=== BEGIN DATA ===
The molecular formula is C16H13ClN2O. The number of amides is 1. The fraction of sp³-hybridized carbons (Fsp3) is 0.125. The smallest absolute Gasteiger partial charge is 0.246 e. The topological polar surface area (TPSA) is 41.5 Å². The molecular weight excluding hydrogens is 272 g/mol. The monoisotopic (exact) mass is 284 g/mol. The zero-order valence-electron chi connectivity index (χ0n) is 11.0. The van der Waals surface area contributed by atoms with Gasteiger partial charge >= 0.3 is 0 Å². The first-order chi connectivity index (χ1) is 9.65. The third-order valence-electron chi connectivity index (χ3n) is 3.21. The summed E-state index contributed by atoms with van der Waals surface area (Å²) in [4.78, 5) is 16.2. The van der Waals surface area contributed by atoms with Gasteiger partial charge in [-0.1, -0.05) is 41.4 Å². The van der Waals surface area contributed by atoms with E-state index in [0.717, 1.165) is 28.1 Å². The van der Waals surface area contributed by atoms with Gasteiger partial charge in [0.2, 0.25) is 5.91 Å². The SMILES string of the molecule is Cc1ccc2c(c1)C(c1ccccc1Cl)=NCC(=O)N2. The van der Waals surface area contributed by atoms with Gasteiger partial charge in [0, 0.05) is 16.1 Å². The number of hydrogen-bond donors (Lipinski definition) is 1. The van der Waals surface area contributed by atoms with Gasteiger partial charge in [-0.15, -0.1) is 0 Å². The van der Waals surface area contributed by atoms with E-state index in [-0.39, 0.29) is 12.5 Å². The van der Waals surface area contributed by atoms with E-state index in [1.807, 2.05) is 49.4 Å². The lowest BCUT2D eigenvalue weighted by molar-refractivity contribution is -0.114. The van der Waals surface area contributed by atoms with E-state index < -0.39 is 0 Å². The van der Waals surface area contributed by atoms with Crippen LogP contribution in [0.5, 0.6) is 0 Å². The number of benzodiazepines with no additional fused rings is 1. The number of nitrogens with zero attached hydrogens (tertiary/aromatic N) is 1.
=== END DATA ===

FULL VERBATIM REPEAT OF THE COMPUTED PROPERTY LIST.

The molecular formula is C16H13ClN2O. The number of amides is 1. The fraction of sp³-hybridized carbons (Fsp3) is 0.125. The smallest absolute Gasteiger partial charge is 0.246 e. The topological polar surface area (TPSA) is 41.5 Å². The molecular weight excluding hydrogens is 272 g/mol. The monoisotopic (exact) mass is 284 g/mol. The zero-order valence-electron chi connectivity index (χ0n) is 11.0. The van der Waals surface area contributed by atoms with Gasteiger partial charge >= 0.3 is 0 Å². The first-order chi connectivity index (χ1) is 9.65. The third-order valence-electron chi connectivity index (χ3n) is 3.21. The summed E-state index contributed by atoms with van der Waals surface area (Å²) in [4.78, 5) is 16.2. The van der Waals surface area contributed by atoms with Gasteiger partial charge in [-0.1, -0.05) is 41.4 Å². The van der Waals surface area contributed by atoms with E-state index in [0.717, 1.165) is 28.1 Å². The van der Waals surface area contributed by atoms with Gasteiger partial charge in [0.2, 0.25) is 5.91 Å². The SMILES string of the molecule is Cc1ccc2c(c1)C(c1ccccc1Cl)=NCC(=O)N2. The van der Waals surface area contributed by atoms with Gasteiger partial charge in [0, 0.05) is 16.1 Å². The number of hydrogen-bond donors (Lipinski definition) is 1. The van der Waals surface area contributed by atoms with Gasteiger partial charge in [-0.15, -0.1) is 0 Å². The van der Waals surface area contributed by atoms with E-state index in [-0.39, 0.29) is 12.5 Å². The van der Waals surface area contributed by atoms with E-state index in [1.807, 2.05) is 49.4 Å². The lowest BCUT2D eigenvalue weighted by molar-refractivity contribution is -0.114. The van der Waals surface area contributed by atoms with E-state index < -0.39 is 0 Å². The van der Waals surface area contributed by atoms with Crippen LogP contribution in [0.5, 0.6) is 0 Å². The number of benzodiazepines with no additional fused rings is 1. The number of nitrogens with zero attached hydrogens (tertiary/aromatic N) is 1.